Palatine Divorce & Family Law Lawyer, Illinois

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Nicholas W. Richardson Lawyer

Nicholas W. Richardson

Divorce & Family Law, Alimony & Spousal Support, Child Support, Children's Rights, Collaborative Law
Nicholas W. Richardson | Law Office of Nicholas W. Richardson, P.C. | Palatine, Illinois

The Law Office of Nicholas W. Richardson, P.C. is a Palatine-based firm committed to helping individuals and families navigate tough family legal issu... (more)

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847-873-6741

Donald J. Cosley Lawyer

Donald J. Cosley

Divorce & Family Law, Criminal, Child Support, DUI-DWI, Felony

Donald J. Cosley has practiced law since 1994, assisting many clients in divorce and related family law, criminal defense, DUI, traffic violations, dr... (more)

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847-253-3100

Wendy R Morgan Lawyer

Wendy R Morgan

VERIFIED
Divorce & Family Law, Power of Attorney, Foreclosure

Wendy R. Morgan is the founder and owner of The Law Firm of Wendy R. Morgan. Wendy has been practicing law since 1981 and has been concentrating in Fa... (more)

Nefertiti McNeal France Lawyer

Nefertiti McNeal France

VERIFIED
Divorce & Family Law

Nefertiti France is a practicing attorney in the state of Illinois. She received her J.D. from Rutgers School of Law in 2006. She practiced Family La... (more)

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800-357-9360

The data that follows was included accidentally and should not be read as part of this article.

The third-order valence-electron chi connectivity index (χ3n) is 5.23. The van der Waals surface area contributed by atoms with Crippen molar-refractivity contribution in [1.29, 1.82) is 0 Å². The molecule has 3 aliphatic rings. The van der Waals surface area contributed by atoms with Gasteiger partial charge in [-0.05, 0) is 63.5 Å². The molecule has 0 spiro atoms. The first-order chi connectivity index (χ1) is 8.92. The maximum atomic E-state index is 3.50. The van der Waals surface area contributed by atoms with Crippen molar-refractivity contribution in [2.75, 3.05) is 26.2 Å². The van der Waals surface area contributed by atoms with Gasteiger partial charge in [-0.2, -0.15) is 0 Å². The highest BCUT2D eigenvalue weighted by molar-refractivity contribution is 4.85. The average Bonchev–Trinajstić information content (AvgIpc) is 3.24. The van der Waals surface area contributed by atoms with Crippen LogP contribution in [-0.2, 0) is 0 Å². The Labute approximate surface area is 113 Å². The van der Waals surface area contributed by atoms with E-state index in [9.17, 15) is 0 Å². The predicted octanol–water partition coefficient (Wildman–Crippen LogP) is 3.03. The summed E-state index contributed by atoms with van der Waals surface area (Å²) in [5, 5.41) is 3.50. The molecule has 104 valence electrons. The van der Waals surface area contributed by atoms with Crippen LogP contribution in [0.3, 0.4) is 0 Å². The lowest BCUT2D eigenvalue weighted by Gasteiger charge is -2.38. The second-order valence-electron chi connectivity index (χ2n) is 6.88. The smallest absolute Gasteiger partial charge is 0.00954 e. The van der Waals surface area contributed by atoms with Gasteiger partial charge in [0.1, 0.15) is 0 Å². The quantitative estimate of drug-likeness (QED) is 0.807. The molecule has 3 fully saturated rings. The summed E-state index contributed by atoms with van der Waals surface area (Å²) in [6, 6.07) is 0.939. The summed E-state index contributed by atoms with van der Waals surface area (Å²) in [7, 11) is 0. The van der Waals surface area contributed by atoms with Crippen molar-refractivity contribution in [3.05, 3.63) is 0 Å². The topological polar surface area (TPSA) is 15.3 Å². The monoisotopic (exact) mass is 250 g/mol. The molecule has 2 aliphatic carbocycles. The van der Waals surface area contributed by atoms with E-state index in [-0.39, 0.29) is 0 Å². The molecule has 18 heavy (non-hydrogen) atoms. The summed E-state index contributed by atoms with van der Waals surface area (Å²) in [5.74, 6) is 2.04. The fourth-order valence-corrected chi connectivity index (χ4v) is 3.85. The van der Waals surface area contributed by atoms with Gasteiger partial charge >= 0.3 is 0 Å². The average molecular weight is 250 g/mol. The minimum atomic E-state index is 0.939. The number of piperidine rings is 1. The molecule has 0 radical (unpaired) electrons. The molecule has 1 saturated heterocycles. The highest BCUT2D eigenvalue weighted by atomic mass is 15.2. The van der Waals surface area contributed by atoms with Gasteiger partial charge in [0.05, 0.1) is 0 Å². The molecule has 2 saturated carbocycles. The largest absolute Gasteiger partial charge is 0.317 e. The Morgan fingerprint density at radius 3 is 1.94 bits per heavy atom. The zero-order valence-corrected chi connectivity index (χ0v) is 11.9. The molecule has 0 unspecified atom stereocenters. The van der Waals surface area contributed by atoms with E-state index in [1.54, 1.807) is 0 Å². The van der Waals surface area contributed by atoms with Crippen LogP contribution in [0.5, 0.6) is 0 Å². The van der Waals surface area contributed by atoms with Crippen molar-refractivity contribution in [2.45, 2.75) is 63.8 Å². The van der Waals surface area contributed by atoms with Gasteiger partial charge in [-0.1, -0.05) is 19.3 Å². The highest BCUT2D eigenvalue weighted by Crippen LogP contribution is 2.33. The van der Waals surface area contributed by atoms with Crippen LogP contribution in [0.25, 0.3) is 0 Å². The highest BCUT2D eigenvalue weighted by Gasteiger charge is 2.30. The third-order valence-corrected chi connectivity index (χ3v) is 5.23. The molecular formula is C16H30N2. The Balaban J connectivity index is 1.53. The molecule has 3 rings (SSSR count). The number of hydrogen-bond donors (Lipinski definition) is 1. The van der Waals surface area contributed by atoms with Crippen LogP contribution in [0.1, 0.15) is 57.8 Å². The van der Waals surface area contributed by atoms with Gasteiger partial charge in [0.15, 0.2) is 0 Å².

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Terry  Slaw Lawyer

Terry Slaw

VERIFIED
Criminal, Traffic, DUI-DWI, Divorce & Family Law, Immigration

Terry Slaw is an experienced lawyer who has been working in Criminal and Traffic law since 1982.

Joseph  Seligmann Lawyer

Joseph Seligmann

VERIFIED
Divorce & Family Law, Child Support, Personal Injury, Criminal, Traffic

Joseph Seligmann is a practicing lawyer in the state of Illinois. Attorney Seligmann received his J.D. from John Marshall Law School in 1991.

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CONTACT

847-991-6800

Carrissa  Alvers Lawyer

Carrissa Alvers

VERIFIED
Divorce & Family Law, Child Custody, Child Support, Family Law, Divorce

CARRISSA M. ALVERS is Of Counsel to Klein, Daday, Aretos & O’Donoghue, LLC. Ms. Alvers received her law degree from Chicago-Kent College of Law in 1... (more)

Martin A. Delaney

Alimony & Spousal Support, Child Support, Children's Rights, Collaborative Law
Status:  In Good Standing           

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William Blake Beattie

Traffic, Family Law, Constitutional Law, Medical Malpractice
Status:  In Good Standing           

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Jessica E. Oefelein

Divorce & Family Law, Criminal, Accident & Injury
Status:  In Good Standing           

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LEGAL TERMS

PALIMONY

A non-legal term coined by journalists to describe the division of property or alimony-like support given by one member of an unmarried couple to the other afte... (more...)
A non-legal term coined by journalists to describe the division of property or alimony-like support given by one member of an unmarried couple to the other after they break up.

COMPLAINT

Papers filed with a court clerk by the plaintiff to initiate a lawsuit by setting out facts and legal claims (usually called causes of action). In some states a... (more...)
Papers filed with a court clerk by the plaintiff to initiate a lawsuit by setting out facts and legal claims (usually called causes of action). In some states and in some types of legal actions, such as divorce, complaints are called petitions and the person filing is called the petitioner. To complete the initial stage of a lawsuit, the plaintiff's complaint must be served on the defendant, who then has the opportunity to respond by filing an answer. In practice, few lawyers prepare complaints from scratch. Instead they use -- and sometimes modify -- pre-drafted complaints widely available in form books.

TENANCY BY THE ENTIRETY